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Should you invest your money gradually or all at once? That is the core question at the heart of the debate about “pound cost averaging” and “lump sum investing”. It might sound like a simple matter of choosing whichever suits your preferences, but the decision can have a huge impact on your returns and the long-term growth of your portfolio.
In this article, our financial planning team here at Elmfield Financial Planning in Padiham, Burnley, Lancashire offer their thoughts on this important question. We hope you find this content useful and that it inspires your thinking regarding your own investments. If you’d like to speak to an independent financial adviser, then you can reach us via:
T: 01282 772938
Lump sum investing – is it worthwhile?
For some people the matter will be settled quite quickly depending on their investable capital. After all, if you don’t have a lump sum to invest then you’ll likely be left with the choice of drip feeding your portfolio month-by-month. However, maybe you’ve come across a windfall recently – such as a large inheritance or proceeds from a business sale – and are wondering whether to put all of it into stocks, bonds or other assets all at once.
Suppose you inherit £20,000 and want to invest it simultaneously in the stock market. What are the implications of this choice? One positive outcome is that your lump sum is exposed to high growth potential, especially if you invest just before a large upward trend in the stock market. For instance, imagine you invested this in a fund tracking the FTSE 100 on the 20th March 2020 – when the index stood at 5,190. By the 17th November 2020, the index would have risen to 6,316, providing a return of about 21.7%. (Few financial advisers would recommend putting all of your capital in one index, incidentally – this is just for illustrative purposes!).
On the downside, however, your £20,000 is also exposed to potential downward movements in the stock market. So, take the FTSE 100 as an example again. Suppose you put it all into a fund tracking the index on the 17th January 2020, when it stood at a high-point of 7,674. Soon after this point, the effects of COVID-19 hit the markets dramatically and the FTSE 100 fell to 5,190 – shrinking the value of your capital by 32%. If you then sold your shares at this point (which many investors do out of a sense of panic), then the loss would be crystallised.
The choice over investing a lump sum, therefore, partly comes down to your attitude towards investment risk. In short, are you prepared for your investment to suddenly lose 32% or more of its value, and hold your nerve to stay invested – long enough for your capital to recover? If not, then you might still consider investing a lump sum in different, less “risky” asset classes – such as government bonds. These usually hold out lower growth potential but could provide more peace of mind for an investor seeking to preserve the value of their capital.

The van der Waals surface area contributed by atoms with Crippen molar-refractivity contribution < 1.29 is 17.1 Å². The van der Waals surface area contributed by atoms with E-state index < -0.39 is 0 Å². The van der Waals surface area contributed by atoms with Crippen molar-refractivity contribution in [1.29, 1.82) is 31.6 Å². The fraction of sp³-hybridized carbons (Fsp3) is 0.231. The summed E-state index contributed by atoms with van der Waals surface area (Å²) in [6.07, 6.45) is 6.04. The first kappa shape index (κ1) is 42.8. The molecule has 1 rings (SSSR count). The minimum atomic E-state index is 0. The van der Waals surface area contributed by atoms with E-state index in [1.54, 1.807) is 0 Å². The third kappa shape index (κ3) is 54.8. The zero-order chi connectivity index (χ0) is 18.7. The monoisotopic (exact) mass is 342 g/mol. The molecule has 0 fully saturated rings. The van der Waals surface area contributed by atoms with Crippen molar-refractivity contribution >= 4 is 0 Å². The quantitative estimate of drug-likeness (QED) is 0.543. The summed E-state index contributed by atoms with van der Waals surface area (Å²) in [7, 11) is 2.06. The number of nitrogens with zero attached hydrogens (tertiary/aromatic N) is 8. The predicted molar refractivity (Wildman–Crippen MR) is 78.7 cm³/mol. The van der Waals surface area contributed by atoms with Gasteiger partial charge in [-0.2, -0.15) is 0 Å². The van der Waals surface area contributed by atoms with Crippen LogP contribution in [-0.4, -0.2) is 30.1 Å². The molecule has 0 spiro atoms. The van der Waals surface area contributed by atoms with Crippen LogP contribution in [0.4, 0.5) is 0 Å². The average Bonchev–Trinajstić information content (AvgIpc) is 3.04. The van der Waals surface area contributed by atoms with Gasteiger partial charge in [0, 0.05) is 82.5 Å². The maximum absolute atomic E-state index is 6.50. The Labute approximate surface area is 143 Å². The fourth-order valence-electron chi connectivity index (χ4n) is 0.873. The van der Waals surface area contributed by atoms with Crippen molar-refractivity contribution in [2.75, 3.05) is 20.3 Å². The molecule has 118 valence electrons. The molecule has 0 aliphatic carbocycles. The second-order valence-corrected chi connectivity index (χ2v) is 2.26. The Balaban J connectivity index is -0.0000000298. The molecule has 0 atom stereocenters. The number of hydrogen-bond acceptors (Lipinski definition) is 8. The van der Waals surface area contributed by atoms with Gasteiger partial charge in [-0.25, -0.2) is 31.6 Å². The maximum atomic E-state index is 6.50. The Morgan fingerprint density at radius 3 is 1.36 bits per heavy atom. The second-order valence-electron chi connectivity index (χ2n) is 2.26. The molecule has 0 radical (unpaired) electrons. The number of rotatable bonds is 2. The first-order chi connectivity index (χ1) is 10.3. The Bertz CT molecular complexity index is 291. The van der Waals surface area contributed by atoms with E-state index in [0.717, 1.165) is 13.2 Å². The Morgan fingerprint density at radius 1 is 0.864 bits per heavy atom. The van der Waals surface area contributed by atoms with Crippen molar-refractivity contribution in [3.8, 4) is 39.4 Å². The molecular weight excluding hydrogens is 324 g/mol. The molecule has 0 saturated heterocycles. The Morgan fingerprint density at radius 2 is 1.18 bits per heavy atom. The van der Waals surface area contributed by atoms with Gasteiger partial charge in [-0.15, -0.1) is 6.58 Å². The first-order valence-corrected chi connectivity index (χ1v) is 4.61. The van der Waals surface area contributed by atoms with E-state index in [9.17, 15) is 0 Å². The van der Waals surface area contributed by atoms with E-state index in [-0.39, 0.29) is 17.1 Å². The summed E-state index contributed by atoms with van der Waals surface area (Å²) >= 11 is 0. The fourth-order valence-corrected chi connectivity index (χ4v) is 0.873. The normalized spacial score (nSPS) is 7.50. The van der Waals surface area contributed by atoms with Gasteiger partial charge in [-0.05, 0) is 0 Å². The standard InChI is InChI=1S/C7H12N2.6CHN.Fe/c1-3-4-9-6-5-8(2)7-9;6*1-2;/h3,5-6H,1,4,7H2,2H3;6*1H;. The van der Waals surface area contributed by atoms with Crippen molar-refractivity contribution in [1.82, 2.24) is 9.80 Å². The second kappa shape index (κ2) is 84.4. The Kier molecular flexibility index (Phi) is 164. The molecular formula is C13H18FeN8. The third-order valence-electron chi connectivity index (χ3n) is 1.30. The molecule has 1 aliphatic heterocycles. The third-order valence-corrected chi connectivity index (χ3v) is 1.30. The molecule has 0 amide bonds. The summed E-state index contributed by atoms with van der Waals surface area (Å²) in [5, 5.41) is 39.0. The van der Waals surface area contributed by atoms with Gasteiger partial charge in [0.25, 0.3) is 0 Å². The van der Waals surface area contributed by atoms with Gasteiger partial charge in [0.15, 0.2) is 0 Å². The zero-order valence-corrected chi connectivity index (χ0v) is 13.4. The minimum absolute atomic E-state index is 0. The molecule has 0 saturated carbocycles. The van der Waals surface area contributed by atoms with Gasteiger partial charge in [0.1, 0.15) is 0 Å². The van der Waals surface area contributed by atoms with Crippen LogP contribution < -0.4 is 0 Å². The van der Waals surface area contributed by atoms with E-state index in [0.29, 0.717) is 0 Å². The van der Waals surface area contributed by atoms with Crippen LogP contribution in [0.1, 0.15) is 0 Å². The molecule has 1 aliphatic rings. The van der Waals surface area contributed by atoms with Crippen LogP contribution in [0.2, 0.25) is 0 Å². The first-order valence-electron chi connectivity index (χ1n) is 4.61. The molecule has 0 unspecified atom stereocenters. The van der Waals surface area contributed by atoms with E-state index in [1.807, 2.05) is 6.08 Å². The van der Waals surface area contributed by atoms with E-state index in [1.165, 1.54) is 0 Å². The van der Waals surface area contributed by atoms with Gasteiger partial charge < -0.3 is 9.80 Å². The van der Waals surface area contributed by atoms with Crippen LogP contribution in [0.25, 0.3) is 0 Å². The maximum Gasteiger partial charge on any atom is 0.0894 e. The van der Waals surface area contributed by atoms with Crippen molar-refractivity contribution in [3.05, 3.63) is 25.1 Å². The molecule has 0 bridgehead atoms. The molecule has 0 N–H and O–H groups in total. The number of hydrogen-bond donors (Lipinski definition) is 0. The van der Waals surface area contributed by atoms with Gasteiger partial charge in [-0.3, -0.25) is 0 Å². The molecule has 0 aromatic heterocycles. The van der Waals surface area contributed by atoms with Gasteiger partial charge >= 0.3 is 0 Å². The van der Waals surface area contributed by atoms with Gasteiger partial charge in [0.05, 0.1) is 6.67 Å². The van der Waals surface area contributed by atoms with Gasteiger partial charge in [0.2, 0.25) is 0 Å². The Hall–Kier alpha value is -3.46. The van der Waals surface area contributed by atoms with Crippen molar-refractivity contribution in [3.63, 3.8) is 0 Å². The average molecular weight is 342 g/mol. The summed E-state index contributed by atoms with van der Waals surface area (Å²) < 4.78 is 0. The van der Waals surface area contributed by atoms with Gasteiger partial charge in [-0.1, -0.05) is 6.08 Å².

Pound cost averaging – an alternative
Taking your £20,000 windfall once again, another way to invest it would be gradually over time whilst keeping the rest in a “safer” asset class (e.g. cash). For instance, suppose you invested £1,000 in January 2020, another £1,000 in February and another £1,000 in March. Suppose, also, that these instalments are spread across different equities and bonds. As such, by March your £1,000 February investment would have lost some of its value, yet your overall portfolio would not have been as damaged had you invested the full £20,000 at this time. Moreover, by continuing to invest £1,000 in March when many indices were at their low-points, you would also be buying many “high-growth-potential stocks” on the cheap – potentially giving your portfolio more growth potential in the long term.
This illustrates the core advantage of pound cost averaging – i.e. it mitigates investment risk in light of short-term market volatility. However, there is a downside to consider. Namely, if your investment continues to grow in value, then you could stand out to lose out on some of that growth by drip-feeding your investment rather than committing it all at once. A financial adviser can help you work through the many important questions you may be asking yourself in this respect. For instance, perhaps it makes sense to invest some of your windfall simultaneously in a particular investment (or set of investments) whilst spreading the rest out over time. Bear in mind that it can be difficult to assess market conditions to determine the best moment to invest. Also, remember that there are also risks in holding most of your windfall in cash whilst steadily investing the rest – since the latter will be exposed to erosion caused by inflation.
If you are interested in starting a conversation about your own financial plan or investment strategy, then we’d love to hear from you.
Get in touch to arrange a free, no-commitment consultation with a member of our team here at Elmfield Financial Planning in Padiham, Burnley, Lancashire.
Reach us via:
T: 01282 772938